Our Blog

Does Anyone Still Use Cash?


It may seem like credit card processing fees are an unavoidable part of doing business today, but many people still prefer to make cash transactions. To thrive, merchants need to get creative about accepting cash for online purchases. 

In this post, we take a look at why cash is still king when it comes to cutting operational expenses like credit card processing fees and why it still matters to your bottom line.

Digital payments can leave some people behind

One of last year’s most dramatic retail trends was the massive shift from shopping in stores to shopping online due to COVID-19. Thankfully, most of us discovered that it’s entirely possible to stay safely at home and buy almost everything we need or want using our laptop computers and cell phones. 

At the height of the pandemic, businesses were highly motivated to facilitate e-commerce with safer last-mile fulfillment solutions like buy-online-pickup-in-store (BOPIS). However, few considered the impact it would have on the way people pay for the things they purchase. 

Not everyone has a credit card

In October 2020, The New York Times took a hard look at what happened when restaurants and stores stopped accepting cash due to Covid. They concluded that online ordering and electronic payments might be safer than in-person interactions, but “businesses that refuse cash put at a disadvantage people who lack traditional bank accounts or can’t qualify for credit cards.” 

About 25% of Americans were “underbanked” in 2019. Many of them are less educated than other shoppers or part of minority groups that tend to earn lower wages, which can make it hard to get credit. For these consumers, cash is not just a convenience; it’s a necessity. 

According to the Federal Reserve Bank, despite the pandemic, consumers still used cash last year for 26% of all purchases and nearly half of all payments under $10. A business that chooses to serve diverse communities that prefer to use cash can have a significant advantage.

Can e-commerce and cash sales co-exist?

It takes some extra effort to fulfill online orders in person. But when you accept cash to complete online sales, your business avoids credit card processing, gateway payment (applied to most ecommerce transactions), and chargeback fees — as well as actual chargebacks if customers dispute a charge.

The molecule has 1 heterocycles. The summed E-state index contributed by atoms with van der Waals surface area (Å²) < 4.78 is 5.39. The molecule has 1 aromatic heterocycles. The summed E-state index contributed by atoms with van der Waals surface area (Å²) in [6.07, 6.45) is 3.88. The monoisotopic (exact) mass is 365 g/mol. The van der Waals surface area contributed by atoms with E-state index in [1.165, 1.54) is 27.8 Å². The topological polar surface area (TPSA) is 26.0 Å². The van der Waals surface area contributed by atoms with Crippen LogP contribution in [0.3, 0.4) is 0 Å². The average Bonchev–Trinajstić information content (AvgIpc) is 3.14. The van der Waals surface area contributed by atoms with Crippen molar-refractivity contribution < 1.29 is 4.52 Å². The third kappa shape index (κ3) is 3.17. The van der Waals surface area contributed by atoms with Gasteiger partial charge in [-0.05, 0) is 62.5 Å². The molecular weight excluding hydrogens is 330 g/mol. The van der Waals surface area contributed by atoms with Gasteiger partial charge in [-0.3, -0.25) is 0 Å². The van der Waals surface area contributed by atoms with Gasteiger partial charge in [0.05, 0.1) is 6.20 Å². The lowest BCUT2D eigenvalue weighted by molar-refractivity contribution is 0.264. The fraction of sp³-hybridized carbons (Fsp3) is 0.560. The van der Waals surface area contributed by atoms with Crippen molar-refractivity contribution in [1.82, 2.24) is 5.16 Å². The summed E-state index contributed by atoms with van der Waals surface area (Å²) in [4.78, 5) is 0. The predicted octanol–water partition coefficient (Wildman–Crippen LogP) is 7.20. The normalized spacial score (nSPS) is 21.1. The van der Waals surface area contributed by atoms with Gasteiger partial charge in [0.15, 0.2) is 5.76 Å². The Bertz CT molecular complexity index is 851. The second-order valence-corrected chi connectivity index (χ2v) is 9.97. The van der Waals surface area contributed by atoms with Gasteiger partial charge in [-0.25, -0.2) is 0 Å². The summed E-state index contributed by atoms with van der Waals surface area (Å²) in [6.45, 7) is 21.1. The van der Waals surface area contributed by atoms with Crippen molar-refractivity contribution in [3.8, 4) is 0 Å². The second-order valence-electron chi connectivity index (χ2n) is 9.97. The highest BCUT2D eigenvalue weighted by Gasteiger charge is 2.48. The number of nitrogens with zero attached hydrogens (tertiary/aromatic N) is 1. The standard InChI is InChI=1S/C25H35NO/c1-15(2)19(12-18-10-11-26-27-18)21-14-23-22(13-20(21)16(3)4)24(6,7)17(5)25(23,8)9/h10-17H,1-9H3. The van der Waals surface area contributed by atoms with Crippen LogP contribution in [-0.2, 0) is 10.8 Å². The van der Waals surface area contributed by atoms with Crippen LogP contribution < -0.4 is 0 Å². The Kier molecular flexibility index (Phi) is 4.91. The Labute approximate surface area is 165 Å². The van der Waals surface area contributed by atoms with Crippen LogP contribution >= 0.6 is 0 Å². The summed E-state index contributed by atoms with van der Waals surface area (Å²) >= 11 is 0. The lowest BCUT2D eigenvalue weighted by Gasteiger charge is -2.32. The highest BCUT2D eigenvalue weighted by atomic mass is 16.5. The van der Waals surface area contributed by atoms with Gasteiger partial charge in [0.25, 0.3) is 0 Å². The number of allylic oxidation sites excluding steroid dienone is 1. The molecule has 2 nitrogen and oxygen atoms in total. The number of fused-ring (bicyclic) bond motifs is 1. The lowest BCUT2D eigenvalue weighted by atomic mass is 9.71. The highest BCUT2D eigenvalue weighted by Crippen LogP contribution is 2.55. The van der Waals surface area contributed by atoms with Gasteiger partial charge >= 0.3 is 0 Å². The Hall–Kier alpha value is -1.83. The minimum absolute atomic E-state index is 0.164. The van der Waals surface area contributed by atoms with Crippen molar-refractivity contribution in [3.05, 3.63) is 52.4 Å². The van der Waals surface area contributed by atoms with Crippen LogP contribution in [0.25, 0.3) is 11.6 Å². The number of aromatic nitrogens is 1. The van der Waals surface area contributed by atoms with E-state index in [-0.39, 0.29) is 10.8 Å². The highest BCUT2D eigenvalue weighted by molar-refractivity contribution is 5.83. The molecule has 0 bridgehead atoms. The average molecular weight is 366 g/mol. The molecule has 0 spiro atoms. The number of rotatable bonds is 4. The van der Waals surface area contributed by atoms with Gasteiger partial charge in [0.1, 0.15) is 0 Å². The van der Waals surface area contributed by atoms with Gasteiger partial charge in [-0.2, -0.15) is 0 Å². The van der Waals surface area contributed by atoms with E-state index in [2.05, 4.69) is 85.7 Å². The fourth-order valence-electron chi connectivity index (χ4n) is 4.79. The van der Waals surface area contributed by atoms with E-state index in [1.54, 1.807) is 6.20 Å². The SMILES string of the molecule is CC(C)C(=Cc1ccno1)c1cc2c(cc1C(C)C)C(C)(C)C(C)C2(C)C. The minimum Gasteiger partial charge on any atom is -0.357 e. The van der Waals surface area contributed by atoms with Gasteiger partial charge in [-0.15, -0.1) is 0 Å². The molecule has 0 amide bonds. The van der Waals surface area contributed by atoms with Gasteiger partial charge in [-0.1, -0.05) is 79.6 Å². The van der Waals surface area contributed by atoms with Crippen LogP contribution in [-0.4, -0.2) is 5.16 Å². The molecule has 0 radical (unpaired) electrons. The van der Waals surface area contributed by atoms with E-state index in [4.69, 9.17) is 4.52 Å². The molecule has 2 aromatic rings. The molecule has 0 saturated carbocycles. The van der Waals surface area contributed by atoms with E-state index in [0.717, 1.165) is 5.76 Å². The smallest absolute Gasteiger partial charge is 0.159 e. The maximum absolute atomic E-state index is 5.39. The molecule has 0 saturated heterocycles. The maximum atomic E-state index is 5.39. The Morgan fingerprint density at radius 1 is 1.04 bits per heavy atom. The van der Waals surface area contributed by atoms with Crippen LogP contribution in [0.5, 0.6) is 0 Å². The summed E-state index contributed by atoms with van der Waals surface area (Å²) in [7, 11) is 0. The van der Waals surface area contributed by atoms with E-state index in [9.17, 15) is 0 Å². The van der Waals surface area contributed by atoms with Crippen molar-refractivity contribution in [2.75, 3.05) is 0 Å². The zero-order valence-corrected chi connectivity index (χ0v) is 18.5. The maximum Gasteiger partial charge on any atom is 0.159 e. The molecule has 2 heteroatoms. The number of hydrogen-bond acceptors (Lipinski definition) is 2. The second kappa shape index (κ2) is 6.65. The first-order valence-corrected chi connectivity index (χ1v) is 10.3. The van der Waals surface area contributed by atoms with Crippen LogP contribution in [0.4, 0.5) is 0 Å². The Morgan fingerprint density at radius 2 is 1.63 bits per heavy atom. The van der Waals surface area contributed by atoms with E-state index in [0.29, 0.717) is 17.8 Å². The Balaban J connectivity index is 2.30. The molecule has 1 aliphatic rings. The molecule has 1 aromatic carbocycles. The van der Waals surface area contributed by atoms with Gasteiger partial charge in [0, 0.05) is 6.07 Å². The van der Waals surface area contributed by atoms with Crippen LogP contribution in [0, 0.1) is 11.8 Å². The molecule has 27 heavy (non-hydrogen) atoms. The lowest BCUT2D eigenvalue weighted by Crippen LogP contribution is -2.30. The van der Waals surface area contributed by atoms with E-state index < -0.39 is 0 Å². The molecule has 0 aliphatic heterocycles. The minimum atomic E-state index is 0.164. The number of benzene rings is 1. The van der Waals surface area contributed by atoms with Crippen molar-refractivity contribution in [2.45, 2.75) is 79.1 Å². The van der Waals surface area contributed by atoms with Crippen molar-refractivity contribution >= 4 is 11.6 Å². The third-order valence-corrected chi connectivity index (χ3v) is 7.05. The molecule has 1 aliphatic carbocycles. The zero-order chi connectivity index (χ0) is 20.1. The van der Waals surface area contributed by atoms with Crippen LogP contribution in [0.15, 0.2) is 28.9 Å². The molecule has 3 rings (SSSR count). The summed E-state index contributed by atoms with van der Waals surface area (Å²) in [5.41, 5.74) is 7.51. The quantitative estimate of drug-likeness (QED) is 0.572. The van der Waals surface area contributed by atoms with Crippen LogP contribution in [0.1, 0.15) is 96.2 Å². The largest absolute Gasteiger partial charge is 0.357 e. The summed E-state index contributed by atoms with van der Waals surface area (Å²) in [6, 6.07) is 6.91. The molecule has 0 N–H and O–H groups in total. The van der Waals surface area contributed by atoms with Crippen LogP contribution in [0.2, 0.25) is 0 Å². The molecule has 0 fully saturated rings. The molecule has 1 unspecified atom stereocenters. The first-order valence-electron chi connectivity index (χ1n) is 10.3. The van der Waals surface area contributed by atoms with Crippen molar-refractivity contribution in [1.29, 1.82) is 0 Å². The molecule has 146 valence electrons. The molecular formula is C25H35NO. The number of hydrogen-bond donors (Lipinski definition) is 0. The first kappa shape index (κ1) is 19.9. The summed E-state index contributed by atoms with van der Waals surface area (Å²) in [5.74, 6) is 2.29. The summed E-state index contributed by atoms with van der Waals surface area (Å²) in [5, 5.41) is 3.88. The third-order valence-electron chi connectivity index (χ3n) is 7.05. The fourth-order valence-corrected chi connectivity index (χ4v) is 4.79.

Here are three steps to help you complete any sale so you can serve the largest possible number of customers:

1. Establish a physical presence. 

First, you need the ability to accept cash in person. That means, in addition to your online presence, you need a place to conduct physical transactions. A walk-in customer convenience center allows your customers to order products online, pick them up the same day, and pay however they want.

2. Make cash sales more desirable to customers.

Offer incentives for paying cash while shopping with you. For example, offer your customers a discount on cash purchases — a discount that is less than what those credit card processing fees would cost you. 

3. Provide great customer service that encourages cash purchases.

In an increasingly competitive omnichannel environment, it pays to provide superior customer service. Small steps — like having bilingual customer service representatives — can be a big bonus for your customers. Your offering stands out when reps can help communicate the many benefits of picking up products at a convenient local sales center (e.g., same-day pick-up) and also remind buyers that they’re welcome to pay with cash.

How CURA Resource Group Can Help

It stands to reason that if you can’t accept cash, you’ll pay more in credit card fees. A local sales center gives you the ability to provide better customer service to more people while accepting cash payments to lower your operating costs. 

Contact us today to find out how CURA Resource Group can help you build a high-volume neighborhood sales center staffed by professional multi-lingual representatives to welcome every kind of buyer.

Topics: cross-channel shopper e-commerce shopping customer pick-up center local sales centers hispanic consumer